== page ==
Penny looked ahead and regretted it. In the wide chamber ahead of them, illuminated by the green glow of hundreds, it seemed, of Rikti Plasma rifles.
In the eldritch glow, she could make out the forms of ragged, crazed men, the green light reflecting in their eyes, with the impassive forms of Rikti Headmen and other, less humanoid things…
Penny cracked her knuckles. “Team Two! Get ready! We have a fight on our hands!”
Hydrophidian shook her head, the deafening explosion having lifted her into the air and now she was sprawled on the ground, her costume singled, and caked in dust and ash. She coughed out blood phlegm onto the ground, blinking to clear her eyes. The others were in similar positions, slowly coming to their senses.
The realization of what happened and where they were hit her suddenly, like ice water dashed in her face. Horrified, she looked back…
Hour Woman, Kichi, and the winged fellow… where they were…
Nothing but a smoking crater.
She turned, getting up to a knee. All around her and her team, the alien forms of the Rikti, and the ragged madmen of the Lost.
“AH! A BELIEVER! So rare these days!” a guttural voice roared. She looked to see the hulking form of a Lost mutate, easily larger than any she had ever seen before, with a gigantic crucifix burned into its chest, from it’s throat down past the waistline of it’s dirty, crusted pants.
“I see the high and mighty have come to smite their enemies, and ‘avenge’ those poor souls they only now notice when their carcasses were shoved under your upturned noses!”
The Lost stood over Hydrophidian, baleful fires burning in those insane, gleaming eyes.
“In the name of our Lord, God Almighty, let us show these hypocrites the glory of PAIN!” it roared, to the raucous cheers of its followers.
“LET THE SLAUGHTER BEGIN!”
They came on like a wave, a rising scream coming from throats rusty with disuse, firing as they ran. The air burned as bolts of energy traveled from the muzzles of the Rikti plasma rifles towards the tunnel where Team Two braced themselves.
A blast plowed into Gray Mace, who grunted as the searing hot energy marred his armor. “Game on!”
On the other side of the tunnel, Peachie grimaced as rock formations appeared over her body, and her fists glowed with a nimbus of energy. Between them, Hellstalker fired a bolt of Nictus energy, detonating against a mass of Lost.
Valorgirl and Modern Samurai ran past the pair and from behind them, Lucid Haze and Fenix unleashed a fusillade of lightning bolts and energy blasts. Soul Train and Green Wraith moved alongside the sides of the tunnel, and Gray Mace, Peachie, Samurai, and Penny felt a surge of energy coursing through their bodies, everything seeming to slow down while they sped up. Fenix and Lucid stood beside the Warshade, the three firing relentlessly at the oncoming horde.
A flash of plasma, and Lucid went down screaming, clutching his midsection. The smell of burnt flesh filled the tunnel.
“It burns!” he screamed, rolling on the ground as his guts were seared with white hot plasma.
Belle rushed to his side under the oncoming blasts, a powerful green glow washing over her teammate. Lucid moaned in pain, but soon the seared and blackened flesh began to re-knit, healing instantly.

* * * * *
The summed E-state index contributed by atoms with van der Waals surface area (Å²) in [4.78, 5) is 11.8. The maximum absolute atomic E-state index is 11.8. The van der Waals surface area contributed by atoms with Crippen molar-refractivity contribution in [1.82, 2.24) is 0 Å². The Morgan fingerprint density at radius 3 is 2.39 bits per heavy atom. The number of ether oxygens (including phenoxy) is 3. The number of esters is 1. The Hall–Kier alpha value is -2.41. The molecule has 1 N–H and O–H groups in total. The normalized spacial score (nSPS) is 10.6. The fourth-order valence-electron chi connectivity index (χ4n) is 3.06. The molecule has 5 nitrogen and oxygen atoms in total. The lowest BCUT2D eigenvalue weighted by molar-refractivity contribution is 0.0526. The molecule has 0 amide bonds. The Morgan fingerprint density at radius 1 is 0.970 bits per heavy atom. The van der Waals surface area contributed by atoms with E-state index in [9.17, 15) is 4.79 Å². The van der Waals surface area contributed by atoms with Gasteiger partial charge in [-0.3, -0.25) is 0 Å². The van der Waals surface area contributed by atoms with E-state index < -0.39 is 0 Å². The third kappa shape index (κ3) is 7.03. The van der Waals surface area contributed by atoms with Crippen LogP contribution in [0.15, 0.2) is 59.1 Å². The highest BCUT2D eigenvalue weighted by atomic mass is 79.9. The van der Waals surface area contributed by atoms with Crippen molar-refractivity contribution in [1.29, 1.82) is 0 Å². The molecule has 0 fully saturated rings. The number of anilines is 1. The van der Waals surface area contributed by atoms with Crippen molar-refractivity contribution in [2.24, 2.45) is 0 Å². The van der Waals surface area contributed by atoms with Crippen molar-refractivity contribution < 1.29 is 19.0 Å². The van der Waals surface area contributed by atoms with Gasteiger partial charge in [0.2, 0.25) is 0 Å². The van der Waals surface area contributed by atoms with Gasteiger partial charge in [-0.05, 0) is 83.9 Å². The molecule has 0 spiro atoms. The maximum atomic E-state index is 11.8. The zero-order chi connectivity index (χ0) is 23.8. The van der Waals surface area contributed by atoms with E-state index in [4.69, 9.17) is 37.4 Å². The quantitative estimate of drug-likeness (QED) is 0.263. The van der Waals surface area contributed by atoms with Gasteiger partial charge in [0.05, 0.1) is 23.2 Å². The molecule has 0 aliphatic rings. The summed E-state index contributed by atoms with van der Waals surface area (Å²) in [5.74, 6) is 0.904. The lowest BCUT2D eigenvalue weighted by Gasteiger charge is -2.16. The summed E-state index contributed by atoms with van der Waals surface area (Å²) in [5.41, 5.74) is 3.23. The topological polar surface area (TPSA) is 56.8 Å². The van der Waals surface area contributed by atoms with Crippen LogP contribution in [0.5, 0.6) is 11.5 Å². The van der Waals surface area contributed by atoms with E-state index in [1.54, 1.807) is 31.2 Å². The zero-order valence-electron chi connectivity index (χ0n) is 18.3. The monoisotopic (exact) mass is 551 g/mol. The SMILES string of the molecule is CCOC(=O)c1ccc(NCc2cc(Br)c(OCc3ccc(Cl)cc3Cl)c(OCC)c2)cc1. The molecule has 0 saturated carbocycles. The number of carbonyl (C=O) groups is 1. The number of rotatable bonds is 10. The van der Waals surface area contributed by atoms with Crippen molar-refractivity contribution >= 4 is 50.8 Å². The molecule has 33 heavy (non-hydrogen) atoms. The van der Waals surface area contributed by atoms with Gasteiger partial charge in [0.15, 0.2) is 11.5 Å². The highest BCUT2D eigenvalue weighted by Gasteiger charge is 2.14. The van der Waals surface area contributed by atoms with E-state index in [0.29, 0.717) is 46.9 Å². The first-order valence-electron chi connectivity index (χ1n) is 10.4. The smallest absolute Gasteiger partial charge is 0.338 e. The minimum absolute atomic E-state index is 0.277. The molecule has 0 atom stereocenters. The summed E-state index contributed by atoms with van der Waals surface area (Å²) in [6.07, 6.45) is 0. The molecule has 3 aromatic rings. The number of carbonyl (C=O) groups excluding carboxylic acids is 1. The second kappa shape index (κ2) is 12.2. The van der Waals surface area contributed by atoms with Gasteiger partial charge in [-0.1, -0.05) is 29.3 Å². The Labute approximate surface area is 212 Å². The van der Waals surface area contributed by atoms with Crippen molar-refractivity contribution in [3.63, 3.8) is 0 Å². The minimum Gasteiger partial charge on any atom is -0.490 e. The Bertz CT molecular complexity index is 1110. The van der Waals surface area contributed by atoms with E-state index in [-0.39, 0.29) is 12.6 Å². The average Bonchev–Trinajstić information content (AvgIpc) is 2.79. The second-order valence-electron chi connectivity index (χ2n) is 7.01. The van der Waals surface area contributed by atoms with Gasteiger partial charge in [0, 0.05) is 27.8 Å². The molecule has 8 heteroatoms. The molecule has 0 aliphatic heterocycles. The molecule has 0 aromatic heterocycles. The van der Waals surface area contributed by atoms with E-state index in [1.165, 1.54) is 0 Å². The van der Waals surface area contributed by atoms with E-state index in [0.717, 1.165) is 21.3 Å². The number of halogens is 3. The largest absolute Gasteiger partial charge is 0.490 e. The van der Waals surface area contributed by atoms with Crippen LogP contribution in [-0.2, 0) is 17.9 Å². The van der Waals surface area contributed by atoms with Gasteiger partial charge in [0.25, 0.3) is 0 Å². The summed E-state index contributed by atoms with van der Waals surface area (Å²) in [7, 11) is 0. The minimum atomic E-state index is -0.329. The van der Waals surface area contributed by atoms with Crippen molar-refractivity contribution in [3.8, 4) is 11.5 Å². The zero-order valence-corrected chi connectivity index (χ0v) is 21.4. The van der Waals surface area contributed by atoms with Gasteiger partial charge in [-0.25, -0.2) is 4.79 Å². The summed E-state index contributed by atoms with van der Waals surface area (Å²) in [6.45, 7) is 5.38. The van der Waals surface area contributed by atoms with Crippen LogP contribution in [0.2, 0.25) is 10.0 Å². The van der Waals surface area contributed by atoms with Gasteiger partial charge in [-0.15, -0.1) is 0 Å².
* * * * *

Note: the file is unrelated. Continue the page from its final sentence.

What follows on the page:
“Holy crap… that friggin hurt!”
Belle grinned. “Oh hush, ya big pansy!” With one hand she ruffled his hair, the other reaching over him to fire a blast of mystic energy down the tunnel, striking a Lost and knocking him on his back.
Solarian changed forms again, this time to the Bright Nova form, and he rushed over their heads, taking a place near the Warshade, and in unison, luminscent bolts flew alongside purplish-gray discharges from Hellstalker.
Lost flew, stunned, through the air, or dropped to the ground, writhing in pain.
The team moved into the open chamber. Gray and Peachie standing a distance apart, energy bound fists flying, stone hammer and metal shod fists crashing, while Valorgirl and Samurai moved into the fray, Samurai wielding his katana, slicing through the muzzles of Rikti weaponry, Penny launching high velocity kicks and punches. Soul Train winked out, and reappeared in a mass of Lost on the opposite end of the chamber, and there was a flash of light, and dozens of Lost took to the air, flailing, some catching fire.
She reappeared near Belle, her clothes smoldering, her brown skin smoking. “Huh… dat train ran off de track! Woo! Damn, girl!”
Belle shook her head, smirking, and green energy coursed over Soul Train. Bella Noctum moved past them both, her powers aiding the front four fighters.
Green Wraith boosted himself, moving at blinding speed at their foes, firing decimating blasts at his foes at point blank range, nearly tearing some in half, or knocking them clear across the chamber.
As the group advanced, Sailor Rush, Starsearcher, and Deathspider moved behind, covering the rear of the tunnel. As the light show commenced, the sewers suddenly seemed very, very loud. Rush smiled, rolling his shoulders, un-tensing his muscles, while Starsearcher floated in Nova Form, the light from the Kheldian illuminating the tunnel. DS stopped and he felt the hairs on the back of his neck stand up.
Rush looked at him. “Hey, Spider… What’s up?”
And that was when Rush heard the deep, monstrous growling. The two men turned, and after what seemed like an eternity, so did the Peacebringer.
In the tunnel behind them, large, four-legged beasts advanced into the shadows given off by the light of the Kheldian. Easily seven feet tall at the shoulders, their bodies were a horrific mix of Rikti and canine. The strange alien eyes glowed a malevolent red, and their mouths were open, lined with gleaming, wet fangs.
The largest, the alpha male, stopped and the pack (it was impossible to say how many there were) halted as well, growling in unison. The lead… thing… raised it’s monstrous head and howled, a loud, piercing, keening cacophony that was joined by the others, an otherworldly, chilling sound that stopped Team Two in their tracks.